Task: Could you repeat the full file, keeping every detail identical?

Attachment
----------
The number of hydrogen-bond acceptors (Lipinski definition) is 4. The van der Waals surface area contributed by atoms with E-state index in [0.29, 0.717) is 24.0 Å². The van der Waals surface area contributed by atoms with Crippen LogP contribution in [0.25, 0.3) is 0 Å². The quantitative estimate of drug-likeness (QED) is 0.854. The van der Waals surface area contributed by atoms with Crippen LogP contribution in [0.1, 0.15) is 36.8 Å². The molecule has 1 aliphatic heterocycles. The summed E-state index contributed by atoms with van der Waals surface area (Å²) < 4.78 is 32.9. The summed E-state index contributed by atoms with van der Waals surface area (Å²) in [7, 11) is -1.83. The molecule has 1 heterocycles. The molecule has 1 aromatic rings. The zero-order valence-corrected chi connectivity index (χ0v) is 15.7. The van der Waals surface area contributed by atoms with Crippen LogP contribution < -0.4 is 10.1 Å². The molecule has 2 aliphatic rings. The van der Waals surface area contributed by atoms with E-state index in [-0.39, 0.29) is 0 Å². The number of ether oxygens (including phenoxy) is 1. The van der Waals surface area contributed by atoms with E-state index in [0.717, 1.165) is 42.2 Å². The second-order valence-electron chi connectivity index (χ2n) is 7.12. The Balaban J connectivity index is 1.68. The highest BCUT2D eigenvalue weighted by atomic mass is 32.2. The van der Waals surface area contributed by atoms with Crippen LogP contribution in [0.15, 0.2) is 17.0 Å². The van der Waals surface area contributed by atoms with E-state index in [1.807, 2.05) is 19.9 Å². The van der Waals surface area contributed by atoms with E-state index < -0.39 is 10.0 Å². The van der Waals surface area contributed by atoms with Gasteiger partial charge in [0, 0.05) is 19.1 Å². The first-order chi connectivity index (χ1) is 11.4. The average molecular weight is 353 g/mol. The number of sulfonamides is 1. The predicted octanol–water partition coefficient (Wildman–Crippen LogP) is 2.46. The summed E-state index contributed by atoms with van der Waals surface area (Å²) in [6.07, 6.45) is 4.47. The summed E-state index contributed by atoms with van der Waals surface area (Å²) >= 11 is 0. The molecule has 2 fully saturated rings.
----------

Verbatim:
The number of hydrogen-bond acceptors (Lipinski definition) is 4. The van der Waals surface area contributed by atoms with E-state index in [0.29, 0.717) is 24.0 Å². The van der Waals surface area contributed by atoms with Crippen LogP contribution in [0.25, 0.3) is 0 Å². The quantitative estimate of drug-likeness (QED) is 0.854. The van der Waals surface area contributed by atoms with Crippen LogP contribution in [0.1, 0.15) is 36.8 Å². The molecule has 1 aliphatic heterocycles. The summed E-state index contributed by atoms with van der Waals surface area (Å²) < 4.78 is 32.9. The summed E-state index contributed by atoms with van der Waals surface area (Å²) in [7, 11) is -1.83. The molecule has 1 heterocycles. The molecule has 1 aromatic rings. The zero-order valence-corrected chi connectivity index (χ0v) is 15.7. The van der Waals surface area contributed by atoms with Crippen LogP contribution < -0.4 is 10.1 Å². The molecule has 2 aliphatic rings. The van der Waals surface area contributed by atoms with E-state index in [-0.39, 0.29) is 0 Å². The number of ether oxygens (including phenoxy) is 1. The van der Waals surface area contributed by atoms with E-state index in [0.717, 1.165) is 42.2 Å². The second-order valence-electron chi connectivity index (χ2n) is 7.12. The Balaban J connectivity index is 1.68. The highest BCUT2D eigenvalue weighted by atomic mass is 32.2. The van der Waals surface area contributed by atoms with Crippen LogP contribution in [0.15, 0.2) is 17.0 Å². The van der Waals surface area contributed by atoms with E-state index in [1.807, 2.05) is 19.9 Å². The van der Waals surface area contributed by atoms with E-state index < -0.39 is 10.0 Å². The van der Waals surface area contributed by atoms with Gasteiger partial charge in [0, 0.05) is 19.1 Å². The first-order chi connectivity index (χ1) is 11.4. The average molecular weight is 353 g/mol. The number of sulfonamides is 1. The predicted octanol–water partition coefficient (Wildman–Crippen LogP) is 2.46. The summed E-state index contributed by atoms with van der Waals surface area (Å²) in [6.07, 6.45) is 4.47. The summed E-state index contributed by atoms with van der Waals surface area (Å²) >= 11 is 0. The molecule has 2 fully saturated rings.